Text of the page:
The Supreme Court agreed yesterday to decide whether Congress can require a portion of public works grants to be set aside for minority businesses.

The cases involves the Public Works Employment Act of 1977, which provides that at least 10 percent of each grant shall be reserved for enterprises at least half-owned by citizens who are "Negroes, Spanish-speaking, Orientals, Indians, Eskimoes, and Aleuts."

The provision - never considered by a congressional committee - was sponsored on the House floor by Parren J. Mitchell (D-Md.) and has been challenged in numerous lawsuits around the country.

Several federal courts have upheld the provision, but in Los Angeles District Court Judge A. Andrew Hauk struck it down as a violation of the Civil Rights act of 1964. That law forbids job discrimination against "any person."

The case chosen for review comes from the 2nd U.S. Circuit Court of Appeals in New York, which affirmed a ruling upholding the law.

Rejecting a challenge by several associations of contractors and subcontractors and a heating and air conditioning firm, U.S. District Court Judge Henry F. Werker held that the 10 percent set-aside of Congress to try to remedy the effects of past discrimination in the constructions industry.

Even under "the most exacting standard of review," the provision passes constitutional muster, Werker said.

Congress had ample basis for concluding that the severe shortage of potential minority entrepreneurs with general business skills is a result of their historical exclusion from the mainstream economy and that the history of discrimination was specific to the construciton industry, Werker said.

Agreeing, Judge M. Joseph Blumenfeld wrote for the 2nd Circuit: "Considering that nonminority businesses have benefitted in the past by not having to compete against minority bisinesses, it isnot inequitable to exclude them from competing for this relatively small amount of business for the short time that the program has to run."

He went on to say that "a remedy for past discrimination which results in a not unreasonable amount of reverse discrimination" doesn't deny the equal protection of the laws guaranteed by the Constitution.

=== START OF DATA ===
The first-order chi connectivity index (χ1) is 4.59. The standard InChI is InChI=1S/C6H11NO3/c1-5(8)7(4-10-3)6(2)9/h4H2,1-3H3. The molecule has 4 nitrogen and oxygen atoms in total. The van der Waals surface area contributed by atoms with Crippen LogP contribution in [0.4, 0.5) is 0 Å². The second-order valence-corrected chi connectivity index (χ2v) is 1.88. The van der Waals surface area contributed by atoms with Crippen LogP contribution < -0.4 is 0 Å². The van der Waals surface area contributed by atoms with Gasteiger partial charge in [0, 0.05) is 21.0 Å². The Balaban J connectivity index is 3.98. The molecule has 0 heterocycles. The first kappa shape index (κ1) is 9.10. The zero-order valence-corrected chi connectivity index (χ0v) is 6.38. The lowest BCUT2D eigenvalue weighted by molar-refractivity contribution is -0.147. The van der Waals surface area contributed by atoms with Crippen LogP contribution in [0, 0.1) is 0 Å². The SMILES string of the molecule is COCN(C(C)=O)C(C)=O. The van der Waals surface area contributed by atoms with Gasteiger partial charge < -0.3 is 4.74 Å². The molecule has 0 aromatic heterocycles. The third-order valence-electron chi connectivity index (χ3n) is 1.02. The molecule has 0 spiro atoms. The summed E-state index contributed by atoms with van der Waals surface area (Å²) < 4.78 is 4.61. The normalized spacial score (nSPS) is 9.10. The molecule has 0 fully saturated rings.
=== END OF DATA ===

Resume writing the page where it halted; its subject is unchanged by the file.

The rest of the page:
The law, similar to a 1976 version, appropriated $4 billion, or about 2.5 percent of the total spent on construction in 1977. The set-aside for minority contractors was $400 million.

Because all of the $4 billion long since has been appropriated, the Justice Department told the Supreme Court in a brief, a decision on the merits of the constitutional issue "would be largely academic." The case will be argued and decided in the term starting next October.

At the same time, however, Solicitor General Wade H. McCree Jr. acknowledged the possibility that Congress in the future will enact legislation providing preferences for minority contractors.

By contrast, the Associated General Contractors of America praised the Supreme Court for agreeing to review the 2nd Circuit decision. "Racial quotas are destructive" of the right to compete for work "on an equal footing," said executive a director Hubert Beatty.

The court took other actions.


Ending a good deal of confusion involding the Age Discrimiantion in Employment Act of 1967, the court ruled 9 to 0 that a person alleging a violation by an employer cannot file a federal lawsuit until he or she first seeks an administrative remedy from a state agency, if there is one empowered to deal with such complaints.


The court agreed to review a ruling that the Civil Service Retirement act violates the constitutional guarantee of equal protection by allowing payment of survivors' benefits to a deceased federal employe's children if they are legitimate but not if they are illegitimate.

The ruling was handed down last November by the U. S. Court of Claims in a case involving George C. Isaacson, a Veterans Administration employe who died in August 1974 and who left two illegitimate children whose mother is Patricia I. Clark of Helena, Mont.

The Civil Service Commission rejected the children's claims for survivors' annuities on the ground that at the time of their father's death he had no "regular parent-child relationship" with them. Actually, the claims court said, he'd lived with them and their mother for six years and provided child support until his death.

The claims court ordered the government to pay the children's mother benefits of $7.081 for each child. In his successful petition for review, Solicitor General McCree said, "The Constitution does not require identical treatment of legitimate and illegitimate children." CAPTION: Picture, REP. PARREN J. MITCHELL . . . sponsor of provision under challenge